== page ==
“Over the 90 minute performance, I feel no less than transported. There are eight male performers, including Ushio Amagatsu himself. The dancers often move slowly, with incredible muscular control, fluidity and elegance. And suddenly the spell will be broken and they’ll run across the stage, their painted bodies leaving clouds of white powder hanging in the air like a shadow or ghost. Slow sustained movements are countered with tiny, minute gestures of the fingers. Hands are often gnarled, the joints contorted with incredible tension. It is mysterious, hypnotic and strange. The countenance of the performers is most arresting – behind the white paint, their faces reveal the fragility, humility, vulnerability and truth of their humanity.”Day Helesic
Cette installation initie un cycle de recherche visant à augmenter ou détourner la notion d’écran par le biais de dispositifs additionnels transparents. L’image est ici constituée d’un masque gravé en 3D au laser dans 3 blocs de verre. Il est prolongé dans sa partie réelle par des impressions 3D. Une image interactive à l’arrière des blocs vient donner vie à l’ensemble. Le masque de Geisha fait référence au manga “Ghost in the Shell” de Shirow Masamune et à son adaptation en film réalisé en 2017 par Rupert Sanders.
FILE SAO PAULO 2017
Since old times, the shadow proved the existence (for a ghost has no shadow). However, like the image projected on the TV monitor (which is “virtual” in this sense) the shadow itself doesn’t have substance. And at the same time, as we can see in the shadow picture, the shadow or silhouette stands as the basis of the image. In “KAGE-table”, we took the notice of this shadow-substance characteristic and by using cone-shaped object I created its shadow with computer graphics.
THERE IS A GHOST
Os retratos em vídeo tomaram forma em 2007, após mais de dois anos de trabalho de Wilson com a VOOM HD Networks […] Eles são repetidos em rotação contínua para não ter um começo e um fim, criando uma obra de arte em quadros. O resultado final no monitor é semelhante ao de uma fotografia. Os “retratos”, que duram de 30 segundos a 20 minutos, parecem imóveis, mas os personagens realmente realizam pequenas ações – um movimento simples, um piscar de olhos, um toque no pé – que ampliam o potencial narrativo do retrato tradicional, aproximando-o da história cinematográfica, sem perder a aura de fixidez icônica que caracteriza o retrato pictórico de todos os tempos.
DAVID SZAUDER AKA PIXEL NOIZZ
El artista húngaro David Szauder, conocido como Pixel Noizz, indaga los rincones de la memoria donde las ideas y los recuerdos se fragmentan, y traduce estas composiciones en fotografías “dañadas”. La serie de Szauder, que lleva por nombre Failed Memories, explora la “naturaleza imperfecta de la memoria”, la que coarta la imagen clara de los pensamientos que generamos. Cuando por alguna causa física o emocional se pierden trozos de alguno, estas lagunas inundan la imagen y la vuelven borrosa.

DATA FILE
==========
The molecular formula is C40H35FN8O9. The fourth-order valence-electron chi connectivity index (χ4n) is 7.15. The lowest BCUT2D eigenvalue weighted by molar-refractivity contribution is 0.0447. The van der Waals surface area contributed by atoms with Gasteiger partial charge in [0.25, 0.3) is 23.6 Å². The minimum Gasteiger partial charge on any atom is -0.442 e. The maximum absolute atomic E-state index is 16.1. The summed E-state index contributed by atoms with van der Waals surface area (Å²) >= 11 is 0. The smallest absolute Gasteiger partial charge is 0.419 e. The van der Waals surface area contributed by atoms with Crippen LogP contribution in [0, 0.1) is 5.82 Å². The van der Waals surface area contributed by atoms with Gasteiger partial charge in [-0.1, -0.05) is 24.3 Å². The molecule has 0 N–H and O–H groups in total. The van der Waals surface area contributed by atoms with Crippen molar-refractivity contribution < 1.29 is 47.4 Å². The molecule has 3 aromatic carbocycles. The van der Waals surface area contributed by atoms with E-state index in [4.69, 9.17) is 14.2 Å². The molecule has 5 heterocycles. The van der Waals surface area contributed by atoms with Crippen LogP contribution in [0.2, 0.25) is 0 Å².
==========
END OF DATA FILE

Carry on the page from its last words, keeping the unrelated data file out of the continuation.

Tobias Stretch channels the beauty and melancholia of Hauschka’s single “Craco” in his uncanny video filmed in Philadelphia’s answer to Brooklyn’s High Line, Reading Viaduct Park. With music videos for Radiohead, Crystal Fighters and Christopher Bono to his name, the Philly-based animator is known for his distinct aesthetic and method, pairing landscape photography with life-size stop-motion puppets. “I thought right from the beginning when I saw Tobias’s work that it has a mixture of analog and handmade elements and a surreal atmosphere. In my music you have similar elements,” says Hauschka himself, aka the German pianist and composer Volker Bertelmann, who headline’s London’s Union Chapel tonight as part of his European tour. Although best known as a 21st-Century protagonist of the prepared piano practice championed by John Cage, Bertelmann “left all the preparations at home” in order to work with a pure sound on this track. Named after the Italian ghost town,“Craco” is taken from his entropy-laced album Abandoned City and played to Stretch’s own fascination with urban decay. “The music was there beforehand, but I had a bowl of music and a bowl of names and I tried to pair them up. I think the music sounded not only like an abandoned place but also like a nostalgic place and that’s why I thought it was a great match.”
The Chinese Room
Dan Pinchbeck, Robert Briscoe, Jessica Curry, Jacky Morgan, Nigel Carrington, Ben Andrews & Samuel Justice
“A deserted island… a lost man… memories of a fatal crash… a book written by a dying explorer.”
“Dear Esther” is a ghost story, told using first-person gaming technologies. Rather than traditional game-play the focus here is on exploration, uncovering the mystery of the island, of who you are and why you are here. Fragments of story are randomly uncovered when exploring the various locations of the island, making each journey a unique experience.
Influenced by the utopian projects — and notable failures — of innovative artists and designers such as Buckminster Fuller, Frederick Kiesler, and Charles Eames, Tobias Putrih likens his works to experiments, or design prototypes. His use of cheap materials, including egg crates, cardboard, and plywood signify both a sense of potential and impending collapse. Many of the artist’s works reference the architecture and spectacle of the cinema: a space suspended between fantasy and reality, image and environment. With Re-projection: Hoosac Putrih distills the cinema to its most basic element: fishing line stretched across the gallery mimics the conical trajectory of a beam of light. A spotlight hits the strands of monofilament which in turn become a screen, reflecting an image in illuminated dots. Inspired by the Hoosac Tunnel just east of North Adams — a storied, engineering marvel that draws ghost-hunters to the area — Putrih’s tunnel is, likewise, both real and a representation, an optical trick that invites both wonder and investigation.